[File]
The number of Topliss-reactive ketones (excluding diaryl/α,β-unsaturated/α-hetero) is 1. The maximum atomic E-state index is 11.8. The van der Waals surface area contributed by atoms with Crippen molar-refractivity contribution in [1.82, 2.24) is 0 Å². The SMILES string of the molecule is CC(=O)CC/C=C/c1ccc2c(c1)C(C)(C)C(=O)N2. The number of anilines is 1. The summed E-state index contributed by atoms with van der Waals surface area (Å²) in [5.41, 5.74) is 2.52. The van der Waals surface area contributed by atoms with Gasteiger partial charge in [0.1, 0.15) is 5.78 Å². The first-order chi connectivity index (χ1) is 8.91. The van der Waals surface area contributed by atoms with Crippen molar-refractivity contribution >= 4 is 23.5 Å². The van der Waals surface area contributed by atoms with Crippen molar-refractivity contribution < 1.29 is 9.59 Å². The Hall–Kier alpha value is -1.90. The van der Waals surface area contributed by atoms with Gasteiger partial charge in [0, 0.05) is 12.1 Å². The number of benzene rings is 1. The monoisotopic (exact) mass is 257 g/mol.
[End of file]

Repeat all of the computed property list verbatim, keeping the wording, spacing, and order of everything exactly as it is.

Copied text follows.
The number of Topliss-reactive ketones (excluding diaryl/α,β-unsaturated/α-hetero) is 1. The maximum atomic E-state index is 11.8. The van der Waals surface area contributed by atoms with Crippen molar-refractivity contribution in [1.82, 2.24) is 0 Å². The SMILES string of the molecule is CC(=O)CC/C=C/c1ccc2c(c1)C(C)(C)C(=O)N2. The number of anilines is 1. The summed E-state index contributed by atoms with van der Waals surface area (Å²) in [5.41, 5.74) is 2.52. The van der Waals surface area contributed by atoms with Gasteiger partial charge in [0.1, 0.15) is 5.78 Å². The first-order chi connectivity index (χ1) is 8.91. The van der Waals surface area contributed by atoms with Crippen molar-refractivity contribution >= 4 is 23.5 Å². The van der Waals surface area contributed by atoms with Crippen molar-refractivity contribution < 1.29 is 9.59 Å². The Hall–Kier alpha value is -1.90. The van der Waals surface area contributed by atoms with Gasteiger partial charge in [0, 0.05) is 12.1 Å². The number of benzene rings is 1. The monoisotopic (exact) mass is 257 g/mol.